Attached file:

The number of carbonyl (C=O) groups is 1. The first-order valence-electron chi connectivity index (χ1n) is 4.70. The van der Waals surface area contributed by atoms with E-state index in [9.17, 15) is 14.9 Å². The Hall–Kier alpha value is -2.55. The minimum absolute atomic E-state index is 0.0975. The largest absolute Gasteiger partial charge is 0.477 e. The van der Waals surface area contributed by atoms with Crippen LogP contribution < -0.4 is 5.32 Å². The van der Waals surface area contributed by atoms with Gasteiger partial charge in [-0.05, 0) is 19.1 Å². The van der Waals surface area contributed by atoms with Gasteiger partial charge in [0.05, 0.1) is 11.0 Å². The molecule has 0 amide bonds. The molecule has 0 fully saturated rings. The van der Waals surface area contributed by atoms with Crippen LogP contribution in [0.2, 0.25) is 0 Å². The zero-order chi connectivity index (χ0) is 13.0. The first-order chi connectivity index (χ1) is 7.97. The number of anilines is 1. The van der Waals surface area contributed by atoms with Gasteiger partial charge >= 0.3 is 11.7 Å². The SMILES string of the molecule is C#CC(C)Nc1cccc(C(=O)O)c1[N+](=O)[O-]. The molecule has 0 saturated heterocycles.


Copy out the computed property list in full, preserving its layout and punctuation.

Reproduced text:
The number of carbonyl (C=O) groups is 1. The first-order valence-electron chi connectivity index (χ1n) is 4.70. The van der Waals surface area contributed by atoms with E-state index in [9.17, 15) is 14.9 Å². The Hall–Kier alpha value is -2.55. The minimum absolute atomic E-state index is 0.0975. The largest absolute Gasteiger partial charge is 0.477 e. The van der Waals surface area contributed by atoms with Crippen LogP contribution < -0.4 is 5.32 Å². The van der Waals surface area contributed by atoms with Gasteiger partial charge in [-0.05, 0) is 19.1 Å². The van der Waals surface area contributed by atoms with Gasteiger partial charge in [0.05, 0.1) is 11.0 Å². The molecule has 0 amide bonds. The molecule has 0 fully saturated rings. The van der Waals surface area contributed by atoms with Crippen LogP contribution in [0.2, 0.25) is 0 Å². The zero-order chi connectivity index (χ0) is 13.0. The first-order chi connectivity index (χ1) is 7.97. The number of anilines is 1. The van der Waals surface area contributed by atoms with Gasteiger partial charge >= 0.3 is 11.7 Å². The SMILES string of the molecule is C#CC(C)Nc1cccc(C(=O)O)c1[N+](=O)[O-]. The molecule has 0 saturated heterocycles.